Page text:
“If we surrendered to earth’s intelligence, we could rise up rooted, like trees.” ~ Rainer Maria Rilke
Aged 30, Dr. Sharon Blackie, psychologist and mythologist, found herself weeping in the car park of the multinational corporation where she worked, wondering if this was what a nervous breakdown felt like. Somewhere along the line, she realised, she had lost herself and so began her long journey back to authenticity, rootedness in place and belonging, says the description of her book “If women rose rooted.”
It happens every now and then; you’re reading a book and right from the first page it speaks to you. From the beginning to the end and beyond, you and this book are best friends. It’s comforting and it’s impossible to put away.
“If women rose rooted” by Dr. Sharon Blackie is such a book. It’s a deep mythological book, like the classic “Women who run with the wolves” by Jungian analyst Dr. Clarissa Pinkola Estés. I read it last year and I will read it again this year. The wisdom she shares in this book is mind-blowing. Sometimes it reads like poetry; it wants to tell you something, something that lies deep down and we never took the time to listen until now.
Every woman, with or without a corporate job, being a mother or childless, in a relationship, married or single and regardless where she is on her path, this book helps to find back which was lost along the way. It’s about female strength, about heroines in cultures and history who have been forgotten in our Western society and whose stories are lost.
There are times I feel the urge to nourish my soul with profound wisdom, rather than eating cake, crisps, and chocolate, to find peace and consolation. This book gives me both comfort and the courage to look deeply into my life and the state of Mother Earth.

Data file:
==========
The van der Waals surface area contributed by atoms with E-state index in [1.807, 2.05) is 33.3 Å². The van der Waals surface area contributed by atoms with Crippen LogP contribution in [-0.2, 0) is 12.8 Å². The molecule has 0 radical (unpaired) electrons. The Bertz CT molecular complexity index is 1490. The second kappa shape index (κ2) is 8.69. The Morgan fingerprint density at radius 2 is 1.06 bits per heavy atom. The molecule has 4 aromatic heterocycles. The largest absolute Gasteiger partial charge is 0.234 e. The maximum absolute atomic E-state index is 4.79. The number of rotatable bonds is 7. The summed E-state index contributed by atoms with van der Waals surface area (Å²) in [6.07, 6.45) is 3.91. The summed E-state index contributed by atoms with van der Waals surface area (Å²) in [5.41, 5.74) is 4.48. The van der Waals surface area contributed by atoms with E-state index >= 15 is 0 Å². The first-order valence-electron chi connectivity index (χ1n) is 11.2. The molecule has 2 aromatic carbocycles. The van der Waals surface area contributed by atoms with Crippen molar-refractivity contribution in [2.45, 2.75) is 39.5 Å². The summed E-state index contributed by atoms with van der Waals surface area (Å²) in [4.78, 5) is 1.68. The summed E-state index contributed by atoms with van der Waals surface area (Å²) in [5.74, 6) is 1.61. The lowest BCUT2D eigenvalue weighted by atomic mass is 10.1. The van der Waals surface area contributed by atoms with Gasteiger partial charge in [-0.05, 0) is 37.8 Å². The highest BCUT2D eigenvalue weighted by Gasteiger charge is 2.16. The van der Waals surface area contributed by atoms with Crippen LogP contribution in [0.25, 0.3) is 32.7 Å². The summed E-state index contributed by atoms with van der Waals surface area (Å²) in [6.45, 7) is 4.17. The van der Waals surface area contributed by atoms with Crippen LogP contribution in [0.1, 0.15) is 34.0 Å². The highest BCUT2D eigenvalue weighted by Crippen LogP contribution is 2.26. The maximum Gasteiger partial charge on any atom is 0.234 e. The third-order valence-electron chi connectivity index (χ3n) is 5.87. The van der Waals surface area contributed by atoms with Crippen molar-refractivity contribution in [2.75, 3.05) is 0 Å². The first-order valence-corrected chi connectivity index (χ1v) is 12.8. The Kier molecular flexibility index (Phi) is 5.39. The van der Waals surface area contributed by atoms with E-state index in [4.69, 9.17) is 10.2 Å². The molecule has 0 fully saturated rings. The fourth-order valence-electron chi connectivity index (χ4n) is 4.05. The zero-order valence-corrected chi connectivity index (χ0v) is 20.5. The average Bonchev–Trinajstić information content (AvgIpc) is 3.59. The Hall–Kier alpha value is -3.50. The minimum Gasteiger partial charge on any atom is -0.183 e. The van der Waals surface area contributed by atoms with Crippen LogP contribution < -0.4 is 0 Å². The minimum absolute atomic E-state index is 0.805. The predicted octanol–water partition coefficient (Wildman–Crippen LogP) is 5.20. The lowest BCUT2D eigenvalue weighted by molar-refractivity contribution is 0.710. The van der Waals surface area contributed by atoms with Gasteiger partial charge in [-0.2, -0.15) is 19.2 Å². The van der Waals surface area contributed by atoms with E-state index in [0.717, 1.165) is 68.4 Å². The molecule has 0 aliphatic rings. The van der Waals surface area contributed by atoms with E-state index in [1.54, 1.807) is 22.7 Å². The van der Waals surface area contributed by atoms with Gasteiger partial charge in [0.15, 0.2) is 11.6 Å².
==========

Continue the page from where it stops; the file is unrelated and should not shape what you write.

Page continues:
By this book I started to think about my journey, a “Heroine’s Journey,” as Blackie calls it. I started this journey some years ago when I left my legal profession behind and moved to a Mediterranean island with my love, because we wanted to live simply, with the values that were more aligned with whom we were.
On the way, I took some turns to find out I still wasn’t doing the work that truly meant something to me. I started to write, we moved to an ecological tiny home that my partner constructed for us, and I learned about plant-based food—these were the few things that changed my perspectives. I’m still on my way.
Weak moments & baked potatoes
Somehow this book opened my eyes to find more truth and meaning in my life. It’s certainly not the path society carved out for me. There are weak moments I heavily doubt our minimalist lifestyle, which feels uncomfortable at times. (not in the article: This last week I was overwhelmed by doubts and the negative feelings about myself, that I’m not enough and that kind of bullshit. I know I can reach out to some dear and wise friends, my family and my sweet man, but somehow I can’t even explain it to myself, so I rather go through it and find consolation in books and warm hugs and baked potatoes on the woodfire by Dorus (instead of the bag of crisps ;-). I’m lucky that I have so much love around me.
Such blue days are followed by days when I find myself in utter happiness and gratefulness for the choices we’ve made together so far.
Let me share some of Blackie’s wisdom by means of these thought-provoking quotes from her book and let it be of benefit for those women who are looking for authenticity and belonging in their lives.
“To change the world, we women need first to change ourselves — and then we need to change the stories we tell about who we are. The stories we’ve been living by for the past few centuries — the stories of male superiority, of progress and growth and domination — don’t serve women and they certainly don’t serve the planet.”
Would you like to read the rest of the breath-taking quotes? Click here !
Con Amor desde Mallorca,